Life In Plastic: Frost Giants (Dungeons & Dragons)

I’m probably not going to do this for all the giant types. Like, there are only four Cloud Giant miniatures… wait, that’d be an easy article! So instead, let’s look at Frost Giants, who have had more minis than any other Giant type in D&D – more than Hill Giants, Stone Giants, Fire Giants, Cloud Giants, and Storm Giants.

Giants have been a part of Dungeons & dragons since the very beginning. This isn’t anything special, any fantasy mishmash needs Big People(tm). D&D has, however, thrown in multiple varieties of giant from the beginning. Although the number of variants is different in each edition (the longer an edition lasts, the more random stuff gets piled on), the core five types are Hill Giants (classic big cavemen giants), Fire Giants (ash-dark skin, fire-orange hair, proportioned like Dwarves, do a lot of forging), Frost Giants (gigantic blue Vikings), Stone Giants (skinny, but made of rock), Cloud Giants (extremely large, pale skin, live in the clouds), and Storm Giants (basically Zeus).

Frost Giants are based on the Jotnar (singular: Jotun) from Norse Mythology. Interestingly, the Jotnar should be translated as “Devourers,” not “giants.” William the Conqueror brought many French loanwords into the English language. One of them, geant, is the root word of “giant,” replacing the Old English word eoten. Geant specifically referred to the Greek Titans – enemies of the gods – and was also used to translate “nephilim” in the Bible. It also became the English word for the Jotun of Norse Mythology Essentially, “Giant,” which we imagine as a big, ugly dude with a club, originally applied to three separate renditions of “powerful beings who oppose the gods.” Sure, some were giants, but not all – this explains why the jotnar include big snakes, wolves, and Loki. But D&D Frost Giants are straight-up giants with white/gray/blue/green skin who live in arctic climates, and have a heavy Viking aesthetic. They have also changed size between editions, going from “large” to “huge” in 5th Edition.

As far as size categories go, this makes them “huge” – a normal human is “medium,” whereas Hill, Fire, Frost, and Stone Giants are “large.” Cloud and Storm Giants are “huge,” though Storm Giants are taller than Cloud Giants. Size category determines how much space an individual takes up on the map. That said, these are minis – they are all in the 4″-6″ range, with the one tiny Storm Giant being about 3″. You can see some comparison shots with human-sized miniatures later in the article, as well. Just keep in mind that, when interacting with other toys, they may not seem so titanic. Anyway, let’s take a look at how Frost Giants have changed through the editions, and then get into the figures!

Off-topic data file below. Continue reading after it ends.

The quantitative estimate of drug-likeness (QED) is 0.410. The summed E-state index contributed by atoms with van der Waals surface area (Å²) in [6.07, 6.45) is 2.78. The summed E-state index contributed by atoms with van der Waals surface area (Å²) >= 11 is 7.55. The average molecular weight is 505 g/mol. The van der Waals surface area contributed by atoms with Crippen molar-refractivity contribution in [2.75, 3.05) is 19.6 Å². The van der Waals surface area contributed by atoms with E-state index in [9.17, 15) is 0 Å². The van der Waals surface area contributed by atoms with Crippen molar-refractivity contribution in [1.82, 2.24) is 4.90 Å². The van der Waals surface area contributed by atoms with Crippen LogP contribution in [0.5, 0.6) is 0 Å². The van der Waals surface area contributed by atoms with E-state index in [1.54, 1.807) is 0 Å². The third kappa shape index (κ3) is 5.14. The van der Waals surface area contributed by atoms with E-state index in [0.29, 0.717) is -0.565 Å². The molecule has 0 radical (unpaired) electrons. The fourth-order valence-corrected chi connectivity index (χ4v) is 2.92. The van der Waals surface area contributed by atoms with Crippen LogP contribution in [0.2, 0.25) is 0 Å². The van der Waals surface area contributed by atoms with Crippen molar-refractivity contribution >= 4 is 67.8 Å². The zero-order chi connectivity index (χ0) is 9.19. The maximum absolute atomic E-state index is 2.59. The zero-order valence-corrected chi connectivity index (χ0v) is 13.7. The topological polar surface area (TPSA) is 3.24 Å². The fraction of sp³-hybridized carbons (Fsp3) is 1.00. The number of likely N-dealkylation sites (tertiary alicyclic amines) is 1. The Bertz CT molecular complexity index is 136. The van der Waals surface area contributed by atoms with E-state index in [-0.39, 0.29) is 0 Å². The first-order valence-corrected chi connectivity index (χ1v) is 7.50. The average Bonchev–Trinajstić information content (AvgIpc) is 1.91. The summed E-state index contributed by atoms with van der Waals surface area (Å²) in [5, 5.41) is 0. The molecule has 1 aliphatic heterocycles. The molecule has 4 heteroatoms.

1st Edition made it pretty clear that these were big Vikings. Of course, real Vikings didn’t use horned helmets, but this is a fantasy world, so stop ruining everybody’s fun, Clarence.

2nd Edition is in color… not that you can tell. Anyway, he’s pretty much the same.

3rd Edition gave him a gloooorious beard! Really, you can’t see the face behind it. Also, take note of this art design, we’re going to see it again.

4th Edition weirded up all the giants, and Frost Giants were no different. Although the ordinary ones remained the same (same size, same everything), they also got Frost Titans. This artwork makes a Frost Titan look like a bigger regular giant, only with an obviously fake beard, but the design was described differently than that – and, in fact, the miniature reflects the Frost Titan design a little better.

5th Edition’s Frost Giants have one major difference: They doubled in size. They are all now in the Huge size category, which wreaks havoc on people who have the (surprisingly numerous) minis from previous editions and Pathfinder. Other than that, though, they are basically the same. So, I’ve mentioned twice that there are more Frost Giant minis than any other – why don’t we take a look and see if it’s true?

The first mini, released in 204 in the Giants of Legend set, matches the 3E artwork to a T. This includes that glorious, glorious beard.